The Aracaçá community at the Yanomami indigenous land in Roraima was burnt down on Wednesday, April 27,th. This week, a 12 year old girl was kidnapped and raped by illegal miners with activities around the Uricacoera river. Another 3 year old child was also taken by the invaders, but disappeared after falling in the river and has not yet been found.
By Martha Raquel, from Jornalistas Livres
Translated by Pedro Köberle
The crimes occurred on Monday (25) and the indigenous peoples immediately notified the Conselho Distrital de Saúde Indígena Yanomami e Ye’kwana (Condisi-YY), the Distrito de Saúde Indígena (DSEI), Secretaria Especial de Saúde Indígena (SESAI), Fundação Nacional do Índio (FUNAI), the federal police and the federal attorney’s office.
The following day, support teams from the Federal Police, MPF, FUNAI and SESAI were deployed. Due to the weather, however, it was not possible to visit the site. The teams only managed to arrive at the community on Wednesday, the 27th.
“Upon arriving at the site, we saw the community on fire and no indigenous residents around, who only appeared 40 minutes after we landed”, reported Júnior Hekurari Yanomami, president of CONDISI-YY.
According to Hekurari, the only ones to return to the community were the indigenous people who worked with the miners. They returned in order to gather materials and refused to talk about the kidnapping, rape and murder of the Yanomami girl. According to local leadership, the indigenous people allegedly received 5g of gold from the miners for their silence
According to a statement from Hutukara Associação Yanomami (HAY), the lack of collaboration from indigenous people in reporting the crime can make it difficult for the Federal Police and the Federal Public Ministry to investigate. The teams returned to the community on Thursday (28) and found no one else around.
In the statement, Hutukara Associação Yanomami (HAY) spoke on the situation and have helped investigate the information provided by the Yanomami. As reported by the Association, a study conducted by the Oswaldo Cruz Foundation (Fiocruz) found significant traces of mining-related mercury in the inhabitants of the Aracaçá comunity.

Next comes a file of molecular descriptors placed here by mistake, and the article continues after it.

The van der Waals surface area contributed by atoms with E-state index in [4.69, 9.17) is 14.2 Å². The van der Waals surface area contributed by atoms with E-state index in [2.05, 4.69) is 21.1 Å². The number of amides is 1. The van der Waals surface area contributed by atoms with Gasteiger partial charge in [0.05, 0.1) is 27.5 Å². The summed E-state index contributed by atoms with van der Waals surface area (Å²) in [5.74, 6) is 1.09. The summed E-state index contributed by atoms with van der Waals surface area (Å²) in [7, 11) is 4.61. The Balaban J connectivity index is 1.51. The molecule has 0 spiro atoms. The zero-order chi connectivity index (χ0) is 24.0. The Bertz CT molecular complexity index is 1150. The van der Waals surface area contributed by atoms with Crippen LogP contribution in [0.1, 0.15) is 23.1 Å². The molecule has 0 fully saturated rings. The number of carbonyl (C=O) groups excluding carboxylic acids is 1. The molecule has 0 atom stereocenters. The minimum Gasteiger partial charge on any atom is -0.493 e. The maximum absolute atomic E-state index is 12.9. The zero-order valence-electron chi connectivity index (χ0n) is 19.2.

The video below shows the community in flames as well as the damage done by illegal mining to the Yanomami’s air, land and water.
Despite not commenting on this week’s case, the indigenous people told teams that visited the community about other crimes that took place there. According to them, a newborn baby was taken by the miners to Boa Vista against its mother’s wishes. An invader claimed to be the child’s father.
According to the “Yanomami Under Attack” report, released this month by Hutukara, the Aracaçá Community is “on the way to disappearing” because of clandestine activity. The community, close to the Palimiu region, had only 24 people before it was burned.
The report points out that the indigenous people “have stopped clearing swiddens and now depend on the food offered by miners in exchange for their services, such as carrying fuel and carrying out small canoe charters”.
“There, according to the Palimiu Theli [people], the miners introduced drinks and a ‘white powder’ that left the Sanöma [people] addicted, inebriated and violent”, states an excerpt from the document, which also highlights the problems brought by alcoholic beverages.
According to Hekurari, the indigenous people ritually of burn the body of a dead relative [as the indigenous people call themselves]. During the visit, marks of the burning of a body were found, possibly that of the girl raped and murdered by the miners.
This Friday morning, some Indigenous leaders met and analyzed the images of the burned community. They reported that it is part of the tradition and customs of those people to abandon the community when a loved one who used to live there passes away.
It is not yet known whether the indigenous people left the space of their own will or whether they were threatened by the invaders. The origin of the fire is also unknown, and could be caused by the indigenous people, illegal miners or an accident related to the ritual.
Struggle for life
“It is yet another sad outcome of illegal mining in the Yanomami Indigenous Land, which is still occupied by more than 20,000 invading miners. By September 2021, the forest area destroyed by illegal mining in the Yanomami Indigenous Land exceeded the 3,000 hectare mark – a 44% increase compared to December 2020. The increase in invader activity has negatively impacted the life of the Forest Peoples, which leads to an increase in crime within the Territory, diseases and death”, according to the statement from the Yanomami and Ye’kwana District Indigenous Health Council.
CONDISI-YY guarantees that it will continue to investigate and demand that the competent government bodies act for the immediate removal of criminals who are in the Yanomami Indigenous Territory.
FUNAI, the Federal Public Ministry, the Superintendence of the Federal Police and the Attorney General’s Office were all contacted, but until the closing of this report, no response was provided.
Este texto foi traduzido pela Cooperativa Ponto e Vírgula, em parceria com os Jornalistas Livres. Para consultas e traduções entre em contato pelo Instagram @pontoevirgulacoop ou pelo e-mail [email protected]